*Sass and Bueno also presented their findings at a recent CALDER conference. Their presentation can be downloaded here.

Teacher Shortage? That Depends on Your Definitions of “Supply” and “Demand”

Teachers wanted signI published a blog post late last month questioning the numbers in a recent paper on teacher shortages from the Learning Policy Institute (LPI). After speaking with Linda Darling-Hammond, one of the report’s authors, and reading their written rebuttal, I have a clearer sense of what they did and why their numbers seemed off to me.

From what I can tell, our disagreement centers on their definition of the word “supply.” Their report says this:

In this report, we use a theoretical framework of supply and demand that defines a teacher shortage as an inadequate quantity of qualified individuals willing to offer their services under prevailing wages and conditions.

The last part is key. What they mean by “individuals willing to offer their services under prevailing wages” essentially means “people who will be hired as teachers.” They have no data on job applicants or anyone’s desire or willingness to teach. They do attempt to include people who delay entry into the teaching profession, but their assumptions lead them to exclude almost all of the people who train to become teachers who never land a teaching job.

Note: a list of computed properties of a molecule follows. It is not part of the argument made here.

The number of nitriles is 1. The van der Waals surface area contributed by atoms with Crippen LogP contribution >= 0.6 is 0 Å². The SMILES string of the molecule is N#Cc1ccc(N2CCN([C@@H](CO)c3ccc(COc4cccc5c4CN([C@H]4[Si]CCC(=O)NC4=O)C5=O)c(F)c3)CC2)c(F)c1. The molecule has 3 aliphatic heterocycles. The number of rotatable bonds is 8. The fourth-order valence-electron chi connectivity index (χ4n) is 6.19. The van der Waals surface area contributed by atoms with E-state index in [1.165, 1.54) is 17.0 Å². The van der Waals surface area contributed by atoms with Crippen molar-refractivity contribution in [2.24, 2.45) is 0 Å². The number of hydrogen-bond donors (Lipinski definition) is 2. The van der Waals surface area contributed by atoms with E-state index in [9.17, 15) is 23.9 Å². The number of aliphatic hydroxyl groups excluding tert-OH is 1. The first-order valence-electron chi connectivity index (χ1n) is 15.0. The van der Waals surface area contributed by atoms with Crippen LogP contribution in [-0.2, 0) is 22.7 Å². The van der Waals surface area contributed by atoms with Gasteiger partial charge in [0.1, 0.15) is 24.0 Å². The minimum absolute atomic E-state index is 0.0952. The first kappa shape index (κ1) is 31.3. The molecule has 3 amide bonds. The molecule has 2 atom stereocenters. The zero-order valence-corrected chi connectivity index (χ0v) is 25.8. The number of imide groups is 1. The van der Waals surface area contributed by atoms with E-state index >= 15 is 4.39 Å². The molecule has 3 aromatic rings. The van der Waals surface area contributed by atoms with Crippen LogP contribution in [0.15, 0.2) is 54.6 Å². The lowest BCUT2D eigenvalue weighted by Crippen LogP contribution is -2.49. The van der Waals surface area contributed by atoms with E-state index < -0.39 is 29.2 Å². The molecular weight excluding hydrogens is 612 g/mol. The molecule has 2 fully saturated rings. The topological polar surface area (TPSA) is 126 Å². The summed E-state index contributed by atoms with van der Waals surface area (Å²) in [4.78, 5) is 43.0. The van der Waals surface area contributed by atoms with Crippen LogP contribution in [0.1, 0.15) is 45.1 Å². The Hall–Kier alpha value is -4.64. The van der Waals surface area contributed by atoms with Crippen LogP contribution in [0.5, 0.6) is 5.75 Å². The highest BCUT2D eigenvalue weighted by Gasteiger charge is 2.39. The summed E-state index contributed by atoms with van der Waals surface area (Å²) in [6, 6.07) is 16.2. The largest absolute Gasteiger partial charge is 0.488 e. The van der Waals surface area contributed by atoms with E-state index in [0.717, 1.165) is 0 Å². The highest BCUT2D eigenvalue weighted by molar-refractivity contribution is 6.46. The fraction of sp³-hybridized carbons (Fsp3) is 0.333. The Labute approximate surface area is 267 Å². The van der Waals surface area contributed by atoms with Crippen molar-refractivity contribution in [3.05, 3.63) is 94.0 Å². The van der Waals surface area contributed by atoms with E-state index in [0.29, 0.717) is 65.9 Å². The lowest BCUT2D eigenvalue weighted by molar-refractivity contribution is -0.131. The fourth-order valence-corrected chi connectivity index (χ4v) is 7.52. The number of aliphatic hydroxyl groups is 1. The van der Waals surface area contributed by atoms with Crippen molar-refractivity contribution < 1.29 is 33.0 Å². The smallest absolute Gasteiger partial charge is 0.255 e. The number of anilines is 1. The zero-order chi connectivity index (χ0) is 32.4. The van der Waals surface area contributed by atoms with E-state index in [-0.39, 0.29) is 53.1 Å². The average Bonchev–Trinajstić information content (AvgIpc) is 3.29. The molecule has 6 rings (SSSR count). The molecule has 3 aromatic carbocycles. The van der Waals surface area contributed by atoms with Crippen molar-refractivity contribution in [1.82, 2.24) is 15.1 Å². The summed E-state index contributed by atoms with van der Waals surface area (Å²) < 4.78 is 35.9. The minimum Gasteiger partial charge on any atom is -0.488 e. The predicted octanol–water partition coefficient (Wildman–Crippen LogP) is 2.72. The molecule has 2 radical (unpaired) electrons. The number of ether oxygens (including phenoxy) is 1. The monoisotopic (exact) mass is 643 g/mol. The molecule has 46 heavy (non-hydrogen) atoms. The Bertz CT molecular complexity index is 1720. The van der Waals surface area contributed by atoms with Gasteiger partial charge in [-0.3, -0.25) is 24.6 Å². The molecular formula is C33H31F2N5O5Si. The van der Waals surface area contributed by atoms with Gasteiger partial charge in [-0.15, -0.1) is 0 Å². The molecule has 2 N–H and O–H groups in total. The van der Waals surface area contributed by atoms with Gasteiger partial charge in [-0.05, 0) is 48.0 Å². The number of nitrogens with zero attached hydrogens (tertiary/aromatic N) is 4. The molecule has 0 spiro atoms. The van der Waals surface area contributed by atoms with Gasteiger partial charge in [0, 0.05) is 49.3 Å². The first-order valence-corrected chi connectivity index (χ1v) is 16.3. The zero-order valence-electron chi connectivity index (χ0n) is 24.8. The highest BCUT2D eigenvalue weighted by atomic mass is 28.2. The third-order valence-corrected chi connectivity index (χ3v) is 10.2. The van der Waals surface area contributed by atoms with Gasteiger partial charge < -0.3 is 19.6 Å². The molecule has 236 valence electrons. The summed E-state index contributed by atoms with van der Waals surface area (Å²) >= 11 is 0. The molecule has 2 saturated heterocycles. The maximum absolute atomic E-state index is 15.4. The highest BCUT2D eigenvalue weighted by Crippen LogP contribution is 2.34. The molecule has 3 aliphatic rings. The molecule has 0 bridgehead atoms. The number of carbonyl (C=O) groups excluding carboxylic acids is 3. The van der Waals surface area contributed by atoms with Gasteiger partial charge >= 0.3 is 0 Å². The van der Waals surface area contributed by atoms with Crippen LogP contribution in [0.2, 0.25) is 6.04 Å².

This is a questionable definition, and it leads to some weird conclusions. Continue reading

Updated: There’s A Huge Flaw in the “Teacher Shortage” Data

Update: After speaking with the authors of the Learning Policy Institute report and reading their written rebuttal, I made some changes to the post below and have written a longer piece clarifying the issues here

Earlier this month the Learning Policy Institute (LPI) released a report with the worrying title, “A Coming Crisis in Teaching? Teacher Supply, Demand, and Shortages in the U.S.” Although initial coverage mainly took the report at face value, others have started to push back. The National Council of Teacher Quality’s Kate Walsh noted that teacher supply and demand levels look very different depending on state and subject. Mike Antonucci pointed out that we’ve heard the same “teacher shortage” cry before (by the same people), and it turned out to be very, very wrong. And Dan Goldhaber took the long view by pointing out that, contrary to the current narrative, we’ve ramped up teacher production significantly over the last few decades.